Gordimer, Race, and the Impossibility of Communicative Action in Apartheid South Africa.

Humanities Bulletin [London Academic Publishing] 2 (2):123-144 (2019)
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Drawing from Bakhtin and Habermas, I will show how the different voices in Gordimer's novel seem to be enacting a democratic public sphere in which no voice is granted authority over others – a public sphere which carries the promise of countering the social and political hierarchies established by the racist South African regime. The promise, however, turns out to be an illusion. As I will demonstrate, the possibility of an Enlightenment bourgeois public sphere which the novel seems to be gesturing at is being irreparably undermined by racism. In a country where the Enlightenment aspiration to universalism and equality before the law are glaringly contravened by racism, Rosa Burger is painfully aware of her inability to fully access the predicament of the blacks. As such, Burger’s daughter remains only Burger’s daughter, and the children of Soweto the children of Soweto; at no point in the novel do they truly intermingle. Despite the fact that both are fighting racism – and the novel is devoted to the “coming-of-age” of both kinds of children – Rosa Burger remains only the daughter of a Bürger at the end of the novel, not the daughter of South Africa, much less to say the daughter of Black South Africa. She has finally “come into her own,” but the “self” she manages to realize is at best that of a disillusioned bourgeois individual (that of a disillusioned Bürger, so to speak) – a “self” that recalls Hegel’s “beautiful soul.” To appropriate György Lukács’s language, Bürger’s Daughter could be described as “modern bourgeois literature bear[ing] witness against bourgeois society.”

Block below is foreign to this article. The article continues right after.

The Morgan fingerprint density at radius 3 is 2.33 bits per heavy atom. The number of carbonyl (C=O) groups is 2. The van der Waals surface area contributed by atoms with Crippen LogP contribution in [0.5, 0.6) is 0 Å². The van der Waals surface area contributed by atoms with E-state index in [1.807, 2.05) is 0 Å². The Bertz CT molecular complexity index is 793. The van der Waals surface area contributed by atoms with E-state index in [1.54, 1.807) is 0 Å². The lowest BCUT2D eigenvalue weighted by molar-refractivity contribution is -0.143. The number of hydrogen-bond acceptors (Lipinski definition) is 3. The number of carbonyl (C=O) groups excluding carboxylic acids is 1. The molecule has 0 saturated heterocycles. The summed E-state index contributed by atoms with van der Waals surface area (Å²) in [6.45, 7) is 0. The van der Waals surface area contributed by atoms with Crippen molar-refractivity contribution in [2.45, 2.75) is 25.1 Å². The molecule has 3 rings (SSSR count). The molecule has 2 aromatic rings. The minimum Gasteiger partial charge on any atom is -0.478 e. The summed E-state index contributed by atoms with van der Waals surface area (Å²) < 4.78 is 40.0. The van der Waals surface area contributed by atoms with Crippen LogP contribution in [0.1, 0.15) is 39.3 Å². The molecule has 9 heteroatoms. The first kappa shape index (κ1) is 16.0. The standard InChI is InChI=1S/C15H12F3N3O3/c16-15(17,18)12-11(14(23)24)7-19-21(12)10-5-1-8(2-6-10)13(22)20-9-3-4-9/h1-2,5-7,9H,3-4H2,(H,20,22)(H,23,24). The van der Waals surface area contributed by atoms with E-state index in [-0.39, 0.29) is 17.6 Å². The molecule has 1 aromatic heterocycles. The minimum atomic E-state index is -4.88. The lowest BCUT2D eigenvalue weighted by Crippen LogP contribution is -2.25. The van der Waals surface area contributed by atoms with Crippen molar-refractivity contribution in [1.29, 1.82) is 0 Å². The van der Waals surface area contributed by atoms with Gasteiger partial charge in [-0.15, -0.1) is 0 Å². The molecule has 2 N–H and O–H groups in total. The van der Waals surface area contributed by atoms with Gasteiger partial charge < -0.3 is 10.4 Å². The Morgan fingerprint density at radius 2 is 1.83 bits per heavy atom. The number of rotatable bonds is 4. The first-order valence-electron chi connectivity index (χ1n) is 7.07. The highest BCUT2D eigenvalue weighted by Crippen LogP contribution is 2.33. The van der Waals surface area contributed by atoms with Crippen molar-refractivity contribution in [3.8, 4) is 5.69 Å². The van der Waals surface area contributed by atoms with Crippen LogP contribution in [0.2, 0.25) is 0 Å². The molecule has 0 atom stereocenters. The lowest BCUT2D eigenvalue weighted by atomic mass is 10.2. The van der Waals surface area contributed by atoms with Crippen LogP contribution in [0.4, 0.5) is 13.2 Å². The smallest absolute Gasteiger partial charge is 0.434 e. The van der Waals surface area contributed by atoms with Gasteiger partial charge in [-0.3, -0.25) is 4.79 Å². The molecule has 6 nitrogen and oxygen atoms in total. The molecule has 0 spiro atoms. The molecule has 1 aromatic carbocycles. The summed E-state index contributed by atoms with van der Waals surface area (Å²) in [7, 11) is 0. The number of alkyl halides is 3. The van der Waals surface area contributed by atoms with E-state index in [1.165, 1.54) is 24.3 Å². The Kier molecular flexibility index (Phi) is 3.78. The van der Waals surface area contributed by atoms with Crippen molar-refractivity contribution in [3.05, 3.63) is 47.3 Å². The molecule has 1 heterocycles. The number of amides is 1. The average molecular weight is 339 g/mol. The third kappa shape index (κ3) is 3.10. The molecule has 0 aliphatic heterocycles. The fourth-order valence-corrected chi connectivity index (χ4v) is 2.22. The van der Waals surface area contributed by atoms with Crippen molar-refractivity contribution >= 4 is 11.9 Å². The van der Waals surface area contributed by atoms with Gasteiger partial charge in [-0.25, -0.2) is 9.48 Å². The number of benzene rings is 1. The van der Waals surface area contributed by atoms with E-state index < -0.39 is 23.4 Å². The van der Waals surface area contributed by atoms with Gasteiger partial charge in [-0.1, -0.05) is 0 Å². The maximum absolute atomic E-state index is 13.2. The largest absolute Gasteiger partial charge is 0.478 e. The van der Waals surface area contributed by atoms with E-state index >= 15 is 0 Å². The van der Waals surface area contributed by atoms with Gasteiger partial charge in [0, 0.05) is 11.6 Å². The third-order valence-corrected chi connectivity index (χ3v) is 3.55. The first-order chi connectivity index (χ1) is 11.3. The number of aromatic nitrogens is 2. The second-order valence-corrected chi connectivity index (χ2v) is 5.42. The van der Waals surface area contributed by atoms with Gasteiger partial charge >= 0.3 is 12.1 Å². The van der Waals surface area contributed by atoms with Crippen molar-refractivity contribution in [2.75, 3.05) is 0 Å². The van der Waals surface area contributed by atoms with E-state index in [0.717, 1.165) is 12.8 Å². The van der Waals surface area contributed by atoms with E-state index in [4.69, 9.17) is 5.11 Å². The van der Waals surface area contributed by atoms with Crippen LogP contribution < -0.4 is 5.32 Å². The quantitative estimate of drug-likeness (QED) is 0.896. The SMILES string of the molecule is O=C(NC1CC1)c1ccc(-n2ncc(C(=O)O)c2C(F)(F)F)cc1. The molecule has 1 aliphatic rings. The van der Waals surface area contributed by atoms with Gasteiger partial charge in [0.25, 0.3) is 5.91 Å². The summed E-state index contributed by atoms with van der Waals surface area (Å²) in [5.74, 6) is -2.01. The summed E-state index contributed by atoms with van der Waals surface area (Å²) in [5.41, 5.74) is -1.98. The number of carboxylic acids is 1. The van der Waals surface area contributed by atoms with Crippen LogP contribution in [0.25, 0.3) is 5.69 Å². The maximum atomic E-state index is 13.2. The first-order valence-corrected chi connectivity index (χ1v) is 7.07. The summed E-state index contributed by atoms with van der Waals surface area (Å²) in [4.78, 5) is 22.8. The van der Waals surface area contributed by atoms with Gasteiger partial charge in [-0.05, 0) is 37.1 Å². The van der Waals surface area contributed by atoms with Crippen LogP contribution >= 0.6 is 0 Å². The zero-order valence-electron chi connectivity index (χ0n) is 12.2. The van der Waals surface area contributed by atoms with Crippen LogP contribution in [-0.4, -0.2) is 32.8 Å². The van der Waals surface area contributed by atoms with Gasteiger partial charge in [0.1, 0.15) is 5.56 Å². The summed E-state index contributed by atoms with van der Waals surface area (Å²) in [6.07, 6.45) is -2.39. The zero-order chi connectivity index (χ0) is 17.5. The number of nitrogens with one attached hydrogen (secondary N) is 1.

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Sinkwan Cheng
Duke University


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